Stroke Rehabilitation: A Complete Approach
Stroke occurs when blood flow is lost in the brain. When blood flow is blocked or lost, localized damage occurs. Stroke symptoms vary depending on the severity and location of the damage, but typically may include:
- Weakness or partial paralysis, usually on one side of the body
- Speech and swallowing difficulties
- Trouble with balance, walking and movement
- Difficulty grasping and using the affected hand
Stroke symptoms often respond to rehabilitation treatment. A careful therapy plan targeting strength, skill and speech improvement can help bring the stroke victim to the fullest potential of recovery and function.
Rehabilitation combines specialty therapy for a coordinated treatment plan, improving symptoms, overcoming difficulties and increasing independence for stroke patients.
Reducing stroke risk
According to the National Stroke Association, up to 80 percent of all strokes are preventable. If you have one or more risk factors, it’s important that you learn about changes you can make to prevent stroke.
Risk factors leading to stroke
According to the American Stroke Association, the risk factors for stroke can be hereditary, while others may result from lifestyle choices. Those risk factors resulting from lifestyle or environment can be changed with the help of a healthcare professional.
Stroke risk factors can be changed, treated or controlled include: hypertension, high cholesterol, smoking, physical inactivity, obesity and diabetes.
Stroke risk factors that can't be changed include: family history, sex, age and race.
Tips to lessen risk: Talk to your doctor for advice on how to:
- Develop healthy food habits - a lower sodium (salt), lower fat diet
- Exercise every day
- Lower your blood pressure
- Stop smoking
- Find out if you have atrial fibrillation (irregular heartbeat)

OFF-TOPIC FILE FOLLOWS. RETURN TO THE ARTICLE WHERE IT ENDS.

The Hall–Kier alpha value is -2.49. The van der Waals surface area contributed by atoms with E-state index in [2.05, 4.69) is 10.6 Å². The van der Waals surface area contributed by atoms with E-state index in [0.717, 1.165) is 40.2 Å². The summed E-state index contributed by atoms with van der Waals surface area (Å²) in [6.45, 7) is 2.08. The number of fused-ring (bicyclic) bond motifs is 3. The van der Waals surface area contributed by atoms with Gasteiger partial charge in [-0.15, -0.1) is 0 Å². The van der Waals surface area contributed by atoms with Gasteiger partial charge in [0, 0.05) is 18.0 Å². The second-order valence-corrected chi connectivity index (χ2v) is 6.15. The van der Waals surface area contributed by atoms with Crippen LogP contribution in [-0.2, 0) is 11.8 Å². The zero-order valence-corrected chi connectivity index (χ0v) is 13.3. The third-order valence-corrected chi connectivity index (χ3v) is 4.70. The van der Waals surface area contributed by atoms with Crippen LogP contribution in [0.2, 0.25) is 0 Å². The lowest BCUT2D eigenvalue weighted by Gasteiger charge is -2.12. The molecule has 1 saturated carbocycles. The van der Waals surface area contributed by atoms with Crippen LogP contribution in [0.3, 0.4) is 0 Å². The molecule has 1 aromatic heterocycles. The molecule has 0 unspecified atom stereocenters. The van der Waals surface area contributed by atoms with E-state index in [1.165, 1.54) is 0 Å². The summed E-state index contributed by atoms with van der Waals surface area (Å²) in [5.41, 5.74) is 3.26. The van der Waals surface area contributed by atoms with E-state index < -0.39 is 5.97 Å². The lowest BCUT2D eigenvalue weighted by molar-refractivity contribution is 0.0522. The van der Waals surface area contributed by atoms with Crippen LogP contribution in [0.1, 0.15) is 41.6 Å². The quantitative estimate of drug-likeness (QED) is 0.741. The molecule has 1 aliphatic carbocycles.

- Moderate alcohol intake
- Find out if you have high cholesterol
- Control your diabetes
- Prevent circulation problems
Stroke warning signs: Three-step stroke screening
- Look for facial asymmetry: Ask the person to smile and look for unevenness in features – a facial “droop” or a lopsided smile – indicating weakness on one side of the body.
- Look for arm drift: Have the person raise both arms straight out in front of them and look for one arm to drift down indicating a weakness on that side of the body.
- Listen to speech: Ask the person to repeat something like, “The grass is green.” Look for slurred, garbled or absent speech or confusion.
Call 911 immediately if you or a loved one is experiencing any of these symptoms.
Stroke rehabilitation programs help patients adjust to the mental and physical changes following stroke. With the goal of returning patients to independent living, therapy teams work to retrain the ability to perform daily tasks and move safely at home and in the community.
Why choose our hospital as your stroke recovery center?
Through intensive therapy, our hospital is committed to providing a seamless transition back home for patients recovering from stroke.
Stroke rehabilitation at our hospital includes:
- Patient and family education
- Support groups
- Respiratory therapy
- Second Chance stroke screenings
- Rehabilitation technologies
When a stroke survivor completes rehabilitative care, seeking support can benefit treatment and recovery. Join other stroke survivors as they make the journey back from stroke through the following resources:
The American Stroke Association offers support and information for stroke patients, caregivers and their families. Follow The American Stroke Association’s Stroke Connection magazine on Facebook.
The National Stroke Association provides information on stroke, stroke prevention, stroke recovery and stroke care. See archived issues of the Stroke Smart magazine.